Friday, December 4, 2009

Suicide Prevention

Suicide Prevention

Suicide is not a classified diagnosis in the DSM-IV, but I will include it here because it is a very costly and damaging individual and cultural problem. Increased rates of suicide are correlated with depression, bipolar disorder,alcohol and drug dependence, and schizophrenia.

Suicide can be defined as a self-inflicted death in which a person makes and intentional, direct, and conscious effort to end one’s own life. Contrary to popular belief, all suicides are not a result of classifiable psychological disorders.

Factors that may lead suicide

Among adults, it has been repeatedly observed that suicide victims have suffered significantly more recent stressors than matched groups that did not commit suicide. The loss of a loved one (rejection, breakup, divorce or death) is a very common stressor preceding suicide. Other stressors may include natural disasters, ,job loss, or severe financial problems. These and other stressors may pile up, or they may simply exist for a very long time and lead to feelings of hopelessness.

Other factors associated with suicide are:

1. Depression and other mental disorders
2. Alcholoism and drug abuse
3. Suicidal thinking, talk, and preparation
4. Prior suicide attempts
5. Lethal methods available
6. Social isolation, living alone, loss of support
7. Hopelessness and ridged thinking
8. Being an older white male
9. Modeling, suicide in the family and perhaps genetics
10. Economic or work problems and certain high stress occupations
11. Marital problems and family dysfunction
12. Stress and stressful events
13. Anger, aggression, and irritability
14. Physical illness
15. Repetitions and combinations of factors 1-14

What to do

If you have thoughts of suicide, seek professional help Immediately. Suicide is a permanent solution to a temporary problem. Tell your loved ones, call your doctor, get a referral to an experienced psychologist for evaluation and psychotherapy. Seek professional medication assistance, if necessary.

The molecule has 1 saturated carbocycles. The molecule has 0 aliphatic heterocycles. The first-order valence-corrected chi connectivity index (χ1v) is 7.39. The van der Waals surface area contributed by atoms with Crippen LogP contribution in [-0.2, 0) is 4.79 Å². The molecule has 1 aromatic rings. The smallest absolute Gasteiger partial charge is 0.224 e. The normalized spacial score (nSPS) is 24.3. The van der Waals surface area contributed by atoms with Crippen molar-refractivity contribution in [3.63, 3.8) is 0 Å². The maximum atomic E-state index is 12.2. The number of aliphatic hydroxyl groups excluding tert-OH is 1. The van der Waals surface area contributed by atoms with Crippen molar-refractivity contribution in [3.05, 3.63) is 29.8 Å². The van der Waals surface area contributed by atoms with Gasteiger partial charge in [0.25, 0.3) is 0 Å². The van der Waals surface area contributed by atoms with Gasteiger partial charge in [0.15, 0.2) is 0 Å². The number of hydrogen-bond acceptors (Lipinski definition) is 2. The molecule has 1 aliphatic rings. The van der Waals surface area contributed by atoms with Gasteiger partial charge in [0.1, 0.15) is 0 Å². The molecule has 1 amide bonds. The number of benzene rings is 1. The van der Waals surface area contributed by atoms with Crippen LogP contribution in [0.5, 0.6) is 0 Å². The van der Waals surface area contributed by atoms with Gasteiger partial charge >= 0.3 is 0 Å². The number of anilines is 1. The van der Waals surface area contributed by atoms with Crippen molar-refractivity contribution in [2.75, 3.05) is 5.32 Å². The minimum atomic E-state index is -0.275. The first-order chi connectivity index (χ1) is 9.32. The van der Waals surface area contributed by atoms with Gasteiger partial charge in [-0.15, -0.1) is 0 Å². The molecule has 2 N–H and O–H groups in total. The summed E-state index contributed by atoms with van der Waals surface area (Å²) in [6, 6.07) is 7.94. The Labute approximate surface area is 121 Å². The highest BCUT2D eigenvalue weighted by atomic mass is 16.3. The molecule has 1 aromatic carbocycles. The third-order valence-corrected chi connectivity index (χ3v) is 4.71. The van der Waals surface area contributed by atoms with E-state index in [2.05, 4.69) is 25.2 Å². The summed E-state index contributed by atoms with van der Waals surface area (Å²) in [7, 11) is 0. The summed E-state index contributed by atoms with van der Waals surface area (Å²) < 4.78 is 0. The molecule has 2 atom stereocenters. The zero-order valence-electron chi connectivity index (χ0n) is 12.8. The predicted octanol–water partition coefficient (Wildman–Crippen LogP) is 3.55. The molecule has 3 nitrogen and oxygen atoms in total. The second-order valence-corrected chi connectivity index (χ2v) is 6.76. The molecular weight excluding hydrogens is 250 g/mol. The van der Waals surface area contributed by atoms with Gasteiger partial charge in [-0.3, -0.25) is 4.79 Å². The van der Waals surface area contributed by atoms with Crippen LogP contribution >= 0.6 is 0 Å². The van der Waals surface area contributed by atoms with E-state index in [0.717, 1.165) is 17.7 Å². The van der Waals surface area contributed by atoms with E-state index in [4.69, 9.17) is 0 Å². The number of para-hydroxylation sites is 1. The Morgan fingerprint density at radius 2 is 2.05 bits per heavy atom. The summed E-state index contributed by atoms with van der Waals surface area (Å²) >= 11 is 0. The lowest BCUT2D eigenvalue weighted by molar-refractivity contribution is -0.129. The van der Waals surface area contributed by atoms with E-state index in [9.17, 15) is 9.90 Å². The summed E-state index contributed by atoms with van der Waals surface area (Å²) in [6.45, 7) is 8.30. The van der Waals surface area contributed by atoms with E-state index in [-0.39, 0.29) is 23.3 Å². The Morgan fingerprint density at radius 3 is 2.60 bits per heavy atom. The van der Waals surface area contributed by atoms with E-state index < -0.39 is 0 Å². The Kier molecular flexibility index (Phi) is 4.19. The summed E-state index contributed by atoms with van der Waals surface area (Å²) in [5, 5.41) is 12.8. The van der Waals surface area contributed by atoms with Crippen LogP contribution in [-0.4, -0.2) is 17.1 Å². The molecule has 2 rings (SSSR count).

Many people who attempt suicide do not succeed. No matter how serious the attempt, there are frequent failures. Some attempts leave people seriously impaired for life as a result of the residual damage that they have done to themselves.

There are much better and more effective ways to cope with any trouble that you may encounter. Just get competent professional help and you will see!

Then, there is the matter of Behavioral Contagion. Suicide and suicidal thinking is contagious. When one member of a family commits suicide,it damages their loved ones. Their loved ones are then prone to emotional problems and are more likely to consider suicide as a realistic option when they meet life’s certain stresses and strains. Do not be the cause of your loved ones emotional problems and suicidal thinking through your suicide attempts or completion.

There are much better and more effective ways to cope with any trouble that you may encounter. Just get competent professional help and you will see!

Finally, if you know someone who is thinking about suicide do everything in your power to get them to seek professional help. Do not be sworn to secrecy. Inform their loved ones and ask that they use their influence to get help to the suicidal individual.

If you feel that suicide is about to happen, call the police and tell them of the immediate danger. They can do a “welfare check” and if they find that the individual is in danger, they can hospitalize the person, thereby interrupting the suicide and providing the professional assistance that is needed.

For more detailed information about preventing suicide, please go to the following link:

Dr. Tom

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